More bad news for Mylan Pharmaceuticals and the 3.6 million Americans who depend on the life-saving antidote to anaphylactic allergic reactions. Last summer, we explored the obscenely high cost of purchasing automatic epinephrine dispensers, also known as EpiPens, and the very bad public relations fallout that followed news of a 400% price increase over a decade. We explained how EpiPens work:
With the EpiPen, the medicine is premeasured. There is no alcohol swab. In fact, a doctor doesn’t even need to be present; most older kids and adults can self-administer the medicine by themselves. They jab the pen directly into the thigh — even through clothing! — and the needle in the device instantaneously extends to deliver the dose of epinephrine before immediately retracting back into the device. No stress, no mess.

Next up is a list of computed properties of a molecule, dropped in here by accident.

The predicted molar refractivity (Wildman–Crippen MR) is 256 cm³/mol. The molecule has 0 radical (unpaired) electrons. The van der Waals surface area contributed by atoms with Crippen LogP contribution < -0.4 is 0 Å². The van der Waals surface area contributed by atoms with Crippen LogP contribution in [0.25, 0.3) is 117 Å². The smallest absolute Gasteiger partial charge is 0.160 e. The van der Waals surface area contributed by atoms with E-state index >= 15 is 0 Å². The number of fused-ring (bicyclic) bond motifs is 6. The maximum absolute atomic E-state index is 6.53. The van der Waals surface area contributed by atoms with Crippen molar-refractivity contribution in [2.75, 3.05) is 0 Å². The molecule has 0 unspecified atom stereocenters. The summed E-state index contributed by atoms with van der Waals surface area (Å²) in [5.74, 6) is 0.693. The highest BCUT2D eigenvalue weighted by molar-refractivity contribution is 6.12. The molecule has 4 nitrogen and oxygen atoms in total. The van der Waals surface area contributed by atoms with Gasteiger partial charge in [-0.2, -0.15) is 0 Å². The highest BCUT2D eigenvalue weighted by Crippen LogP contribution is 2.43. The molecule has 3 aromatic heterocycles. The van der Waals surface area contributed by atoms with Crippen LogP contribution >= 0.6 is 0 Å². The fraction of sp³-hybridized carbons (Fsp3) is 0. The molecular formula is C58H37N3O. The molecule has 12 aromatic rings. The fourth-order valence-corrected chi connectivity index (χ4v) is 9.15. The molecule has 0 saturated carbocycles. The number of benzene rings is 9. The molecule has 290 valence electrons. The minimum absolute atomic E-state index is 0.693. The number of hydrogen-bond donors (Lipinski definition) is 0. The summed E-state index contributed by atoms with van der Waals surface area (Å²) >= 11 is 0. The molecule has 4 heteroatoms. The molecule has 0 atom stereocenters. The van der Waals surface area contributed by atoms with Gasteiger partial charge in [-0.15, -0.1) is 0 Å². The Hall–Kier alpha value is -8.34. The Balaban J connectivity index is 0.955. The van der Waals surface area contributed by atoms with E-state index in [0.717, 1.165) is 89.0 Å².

If you receive Pediatric Alliance’s newsfeed on Facebook (and you should! – it includes your daily PediaBlog fix), then you already know that there has been a recall of certain lots of EpiPen and EpiPen Jr. Autoinjectors. The problem is a “potential defect [that] could make the device difficult to activate in an emergency (failure to activate or increased force needed to activate) and have significant health consequences for a patient experiencing a life-threatening allergic reaction (anaphylaxis).”
You can find more details on this product recall (generic EpiPens are not included in the recalled lots), lot numbers, and how to return recalled EpiPens here.
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